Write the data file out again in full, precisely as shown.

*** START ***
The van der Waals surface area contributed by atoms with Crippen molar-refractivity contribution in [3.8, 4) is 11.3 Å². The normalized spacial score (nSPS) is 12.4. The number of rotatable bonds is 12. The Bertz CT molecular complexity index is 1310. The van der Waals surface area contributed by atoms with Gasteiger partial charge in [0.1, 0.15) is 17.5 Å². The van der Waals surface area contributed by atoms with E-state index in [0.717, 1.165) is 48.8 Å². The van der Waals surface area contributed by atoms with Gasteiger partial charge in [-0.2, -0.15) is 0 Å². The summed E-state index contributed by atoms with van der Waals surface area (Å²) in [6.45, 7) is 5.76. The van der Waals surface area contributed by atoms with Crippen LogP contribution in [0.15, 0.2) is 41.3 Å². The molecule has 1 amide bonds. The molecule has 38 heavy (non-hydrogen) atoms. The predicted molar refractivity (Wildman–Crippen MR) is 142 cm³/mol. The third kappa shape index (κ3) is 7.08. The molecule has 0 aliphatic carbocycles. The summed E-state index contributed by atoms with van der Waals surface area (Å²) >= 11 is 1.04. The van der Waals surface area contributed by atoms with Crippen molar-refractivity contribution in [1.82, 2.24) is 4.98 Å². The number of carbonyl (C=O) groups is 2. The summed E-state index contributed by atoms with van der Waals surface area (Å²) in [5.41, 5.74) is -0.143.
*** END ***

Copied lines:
The van der Waals surface area contributed by atoms with Crippen molar-refractivity contribution in [3.8, 4) is 11.3 Å². The normalized spacial score (nSPS) is 12.4. The number of rotatable bonds is 12. The Bertz CT molecular complexity index is 1310. The van der Waals surface area contributed by atoms with Gasteiger partial charge in [0.1, 0.15) is 17.5 Å². The van der Waals surface area contributed by atoms with E-state index in [0.717, 1.165) is 48.8 Å². The van der Waals surface area contributed by atoms with Gasteiger partial charge in [-0.2, -0.15) is 0 Å². The summed E-state index contributed by atoms with van der Waals surface area (Å²) in [6.45, 7) is 5.76. The van der Waals surface area contributed by atoms with Crippen LogP contribution in [0.15, 0.2) is 41.3 Å². The molecule has 1 amide bonds. The molecule has 38 heavy (non-hydrogen) atoms. The predicted molar refractivity (Wildman–Crippen MR) is 142 cm³/mol. The third kappa shape index (κ3) is 7.08. The molecule has 0 aliphatic carbocycles. The summed E-state index contributed by atoms with van der Waals surface area (Å²) >= 11 is 1.04. The van der Waals surface area contributed by atoms with Crippen molar-refractivity contribution in [1.82, 2.24) is 4.98 Å². The number of carbonyl (C=O) groups is 2. The summed E-state index contributed by atoms with van der Waals surface area (Å²) in [5.41, 5.74) is -0.143.